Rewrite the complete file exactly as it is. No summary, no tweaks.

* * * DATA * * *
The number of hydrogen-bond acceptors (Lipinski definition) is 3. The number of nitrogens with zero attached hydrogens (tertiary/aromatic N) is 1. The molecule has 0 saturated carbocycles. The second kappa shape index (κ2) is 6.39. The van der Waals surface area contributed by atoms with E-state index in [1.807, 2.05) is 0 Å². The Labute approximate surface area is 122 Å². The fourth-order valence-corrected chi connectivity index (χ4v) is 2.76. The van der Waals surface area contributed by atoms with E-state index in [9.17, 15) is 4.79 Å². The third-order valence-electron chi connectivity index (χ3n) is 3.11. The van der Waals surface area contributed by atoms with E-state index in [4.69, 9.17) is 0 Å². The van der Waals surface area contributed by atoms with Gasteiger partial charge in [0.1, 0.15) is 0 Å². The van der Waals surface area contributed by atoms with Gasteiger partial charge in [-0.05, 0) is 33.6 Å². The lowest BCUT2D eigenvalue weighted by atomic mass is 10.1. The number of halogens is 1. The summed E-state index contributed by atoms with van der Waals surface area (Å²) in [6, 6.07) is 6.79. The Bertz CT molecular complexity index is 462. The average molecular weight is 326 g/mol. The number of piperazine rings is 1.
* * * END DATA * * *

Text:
The number of hydrogen-bond acceptors (Lipinski definition) is 3. The number of nitrogens with zero attached hydrogens (tertiary/aromatic N) is 1. The molecule has 0 saturated carbocycles. The second kappa shape index (κ2) is 6.39. The van der Waals surface area contributed by atoms with E-state index in [1.807, 2.05) is 0 Å². The Labute approximate surface area is 122 Å². The fourth-order valence-corrected chi connectivity index (χ4v) is 2.76. The van der Waals surface area contributed by atoms with E-state index in [9.17, 15) is 4.79 Å². The third-order valence-electron chi connectivity index (χ3n) is 3.11. The van der Waals surface area contributed by atoms with E-state index in [4.69, 9.17) is 0 Å². The van der Waals surface area contributed by atoms with Gasteiger partial charge in [0.1, 0.15) is 0 Å². The van der Waals surface area contributed by atoms with Gasteiger partial charge in [-0.05, 0) is 33.6 Å². The lowest BCUT2D eigenvalue weighted by atomic mass is 10.1. The number of halogens is 1. The summed E-state index contributed by atoms with van der Waals surface area (Å²) in [6, 6.07) is 6.79. The Bertz CT molecular complexity index is 462. The average molecular weight is 326 g/mol. The number of piperazine rings is 1.